I head across the courtyard toward the first clan compound, carved into the caverns of Chisel Knife Mountain. Vegetation creeps down the side of the mountain and hangs in tendrils over archways carved into the rock. Colorful, ceramic tile dragons coil up the pillars on either side of the main entrance, symbolically guarding the Ancestral Hall of the Two Dragon Clan. Another, smaller entryway leads to clan headquarters and the offices of the Elders.
There’s no place on Earth like this. At least, no place I know of. My fingers practically itch to draw it, but if I do, I’ll be toast. Clan rules forbid anyone, even the Dragon Son, from documenting its existence. As our clan grew, the compound spread out into the walled fortress it became. Bribes to government officials have kept our compound off paper and out of the Hong Kong tour books. The remote location in the northwest border of the New Territories also helps.
If outsiders find out about the caverns, it will ruin everything. We’ll get tourists and archaeologists clamoring at our gate. That can’t be allowed. The secrets of the Two Dragon Clan must never be compromised. Uncle George learned that the hard way.
Inside clan headquarters, I stop and let the cold air chill my damp skin. The caverns maintain a year-round temperature of about 60 degrees. The overhead lights flicker off the whitewashed walls as the corridor darkens before brightening again. Electricity and plumbing were installed years ago in this cavern, but has been difficult to maintain. The Elders could have moved their offices into the main compound, but tradition keeps them in place.
As I head down the corridor, I start sweating again. What the hell does Head Elder want with me now? I stop in front of the Dragon Son’s office. Maybe I should see Dad first.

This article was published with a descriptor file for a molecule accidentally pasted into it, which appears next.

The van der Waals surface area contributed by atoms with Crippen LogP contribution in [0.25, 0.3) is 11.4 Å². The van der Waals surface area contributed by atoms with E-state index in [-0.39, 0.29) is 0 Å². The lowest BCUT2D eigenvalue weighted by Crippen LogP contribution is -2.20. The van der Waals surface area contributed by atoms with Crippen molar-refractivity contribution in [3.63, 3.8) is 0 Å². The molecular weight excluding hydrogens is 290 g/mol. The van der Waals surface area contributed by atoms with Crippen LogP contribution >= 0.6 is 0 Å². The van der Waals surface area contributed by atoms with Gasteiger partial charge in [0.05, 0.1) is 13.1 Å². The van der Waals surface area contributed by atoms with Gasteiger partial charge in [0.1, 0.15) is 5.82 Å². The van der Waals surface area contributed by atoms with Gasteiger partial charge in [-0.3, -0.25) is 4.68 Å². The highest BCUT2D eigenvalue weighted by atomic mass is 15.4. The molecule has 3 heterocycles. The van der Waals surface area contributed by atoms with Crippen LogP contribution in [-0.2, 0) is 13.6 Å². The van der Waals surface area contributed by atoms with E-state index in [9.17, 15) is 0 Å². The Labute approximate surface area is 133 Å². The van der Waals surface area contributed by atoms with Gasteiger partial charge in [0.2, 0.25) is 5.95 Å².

“You will obey me.”
That sounds like Dad. His loud, muffled voice comes from the office across the hall. Head Elder’s office.
Another angry voice speaks. It sounds like Head Elder, but I can’t make out what he’s saying. Are he and Dad arguing about Uncle George? I lean closer to the door, but their words remain muffled. I step back. Snooping on clan elders is not the action of a Xia, a righteous warrior.
“I am the Dragon Son.” Dad’s shout penetrates the thick wood. “I lead this clan, not you.”
I can be righteous some other time. I breathe deep, channeling my internal energy. Chi spreads like warm fire through my body. I focus on the voices, listening as they become clearer despite the barrier.
“I will not allow your sin, your dishonor to ruin us,” says Head Elder. “I don’t care what arrangements you have made with your brother. You will stay silent. Starting tomorrow, you will train Wai Kit to produce the Dragon Shout.”
My mouth drops open. What the hell? The Dragon Shout? No way. That training isn’t supposed to start until next year.
“No.” Dad states. “He’s too young.”
“He is not too young and you will train him. He must be capable of producing the Dragon Shout by the time of the Summoning Ceremony.”
“That’s not enough time.”
“A week is plenty of time. More than enough.”
“Wai Kit is still recovering from his tattoo. The Dragon Shout requires absolute control over one’s chi. He won’t have that by tomorrow.”
“No more excuses.” There’s a pounding sound, like a fist on a table. “You will train Wai Kit to be the next Dragon Son.”
“My brother–” Dad starts.
“Your brother will keep silent or pay the price.” Head Elder’s voice lowers. “I want my grandson fully capable of taking over as Dragon Son by the time of the Summoning Ceremony. During the ceremony, you will present Wai Kit to Jade Dragon as his heir. After that, you can say whatever you want, but I warn you, your sin will condemn the innocent and the guilty. You will be ousted as Dragon Son and replaced by Wai Kit.”